Boosting productivity is no easy task. We're inundated with calls, e-mails, and now, Slack messages. But a three-monitor setup can go a long way in changing that.

For the last several years, I've been using three monitors to manage my daily workflow. The main monitor in the middle is a 27-inch screen, and it's flanked by two other 27-inch monitors on the left and right. That's plenty of screen real estate, for sure. But without it, I'm lost.

Not too long ago, I was traveling and I needed to get some work done. Left without the help of my three monitors, I was forced to turn to my MacBook Pro's 15-inch screen. In my daily life, I'm often tabbing back and forth between windows, checking e-mail, and Slacking with co-workers. When I was using my MacBook Pro to do that, everything took longer.

Whereas I normally look at one screen or another in my standard setup, on my MacBook Pro, I was forced to minimize windows, use keyboard shortcuts to jump around apps, and finally, I had to reduce the window sizes to show more on the single screen. It was a nightmare.

A three-monitor setup solves those problems.

But don't take my word for it. In 2017, Fujitsu Siemens Computers published a study that analyzed whether multiple monitors boosted productivity. The company found that two monitors increased productivity by 25 percent compared to single-monitor setups. Three monitors increase productivity by 35.5 percent.

When I'm at peak productivity, I'm using the screen in front of me as my main, active display. I'm using it right now to write this column. I might also use it to review contracts, write up documents, or evaluate spreadsheets.

My right monitor, which for no apparent reason, is the one I use the least, is where I keep my e-mail. Living in the browser, my e-mail is readily accessible to my right and the place I'll click over to when I want to see what's happening in my world.

Interestingly enough, I also put my Slack window on the right screen. Since it's smaller than my e-mail window, I can do double duty and interact with Slack while I'm looking over it at my e-mail.

To the left is my utility screen. I use it for research, checking the news, or anything else I might need to complement what I'm doing on the main screen. Suffice it to say, the browser running on my left display is critical.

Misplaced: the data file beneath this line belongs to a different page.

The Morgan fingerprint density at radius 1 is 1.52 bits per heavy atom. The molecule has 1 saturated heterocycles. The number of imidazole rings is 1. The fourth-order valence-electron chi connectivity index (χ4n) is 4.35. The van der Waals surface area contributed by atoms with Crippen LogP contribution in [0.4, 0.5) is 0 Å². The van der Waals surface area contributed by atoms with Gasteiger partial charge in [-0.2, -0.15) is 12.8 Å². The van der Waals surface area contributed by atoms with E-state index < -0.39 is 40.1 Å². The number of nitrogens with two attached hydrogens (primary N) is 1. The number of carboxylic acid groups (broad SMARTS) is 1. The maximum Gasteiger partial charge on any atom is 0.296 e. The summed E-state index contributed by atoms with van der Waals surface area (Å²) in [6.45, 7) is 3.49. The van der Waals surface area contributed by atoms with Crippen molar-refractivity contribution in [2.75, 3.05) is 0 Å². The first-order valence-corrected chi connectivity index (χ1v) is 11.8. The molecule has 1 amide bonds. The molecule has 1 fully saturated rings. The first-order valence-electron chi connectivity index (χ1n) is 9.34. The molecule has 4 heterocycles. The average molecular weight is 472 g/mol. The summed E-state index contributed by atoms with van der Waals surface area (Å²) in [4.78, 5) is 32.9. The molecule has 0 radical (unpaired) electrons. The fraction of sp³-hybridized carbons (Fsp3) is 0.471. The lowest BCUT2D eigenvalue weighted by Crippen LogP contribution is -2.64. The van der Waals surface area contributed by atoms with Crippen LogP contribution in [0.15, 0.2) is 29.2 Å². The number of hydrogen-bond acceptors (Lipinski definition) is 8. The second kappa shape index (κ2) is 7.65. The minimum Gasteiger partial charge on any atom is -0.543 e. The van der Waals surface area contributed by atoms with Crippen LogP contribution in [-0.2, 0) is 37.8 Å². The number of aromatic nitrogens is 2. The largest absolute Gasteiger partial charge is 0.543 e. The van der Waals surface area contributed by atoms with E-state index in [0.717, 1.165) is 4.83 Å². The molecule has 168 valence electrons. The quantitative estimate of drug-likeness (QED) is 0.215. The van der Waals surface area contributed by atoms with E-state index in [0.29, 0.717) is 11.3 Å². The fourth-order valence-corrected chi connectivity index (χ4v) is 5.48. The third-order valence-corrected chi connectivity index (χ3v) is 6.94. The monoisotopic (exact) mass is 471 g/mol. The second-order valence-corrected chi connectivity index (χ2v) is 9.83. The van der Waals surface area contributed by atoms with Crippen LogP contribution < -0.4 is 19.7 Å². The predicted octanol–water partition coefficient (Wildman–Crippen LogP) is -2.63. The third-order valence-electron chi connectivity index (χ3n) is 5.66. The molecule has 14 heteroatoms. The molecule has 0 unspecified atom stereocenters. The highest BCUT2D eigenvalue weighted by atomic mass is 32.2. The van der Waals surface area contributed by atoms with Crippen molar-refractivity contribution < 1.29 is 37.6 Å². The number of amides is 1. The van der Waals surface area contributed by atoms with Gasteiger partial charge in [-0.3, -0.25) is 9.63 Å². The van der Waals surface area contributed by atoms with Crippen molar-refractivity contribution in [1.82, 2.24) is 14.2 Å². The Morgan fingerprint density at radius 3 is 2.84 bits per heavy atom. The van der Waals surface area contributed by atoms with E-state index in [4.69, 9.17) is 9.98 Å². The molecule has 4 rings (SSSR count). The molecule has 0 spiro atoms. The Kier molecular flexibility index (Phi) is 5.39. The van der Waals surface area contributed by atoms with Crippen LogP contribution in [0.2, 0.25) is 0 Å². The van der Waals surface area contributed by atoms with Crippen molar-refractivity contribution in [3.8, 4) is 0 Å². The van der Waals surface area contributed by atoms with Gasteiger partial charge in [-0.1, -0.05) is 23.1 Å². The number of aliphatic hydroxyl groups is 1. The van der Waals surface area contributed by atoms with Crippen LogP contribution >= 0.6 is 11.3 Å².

Of course, in today's work environment, using multiple screens is nothing new. Companies often give employees two monitors to do work on and in many cases, you'll hear employees say they can't live without the setup.

But I'm here to tell you that two monitors is too few. And if you really want to boost your productivity, three monitors is critical.

In today's work environment, we interact with too many apps -- and not enough content in the outside world. One monitors were ideal when we were analyzing items that lived in the physical world and input information about them in our computers. But in a digital-first world, everything lives on the screen. And trying to jump between windows to get work done is impossible.

But don't take my word for it. In 2017, Fujitsu Siemens Computers published a study that analyzed whether multiple monitors boosted productivity. The company found that two monitors increased productivity by 25 percent compared to single-monitor setups. Three monitors increase productivity by 35.5 percent.

Of course, there are downsides to using three monitors. You need to have enough room on your desk and it can be a power drag. But that's a small price to pay for dramatically improving productivity.

So, give three monitors a try. It might take some time to get used to the experience, but once you do, you'll never look back.

Published on: May 9, 2019
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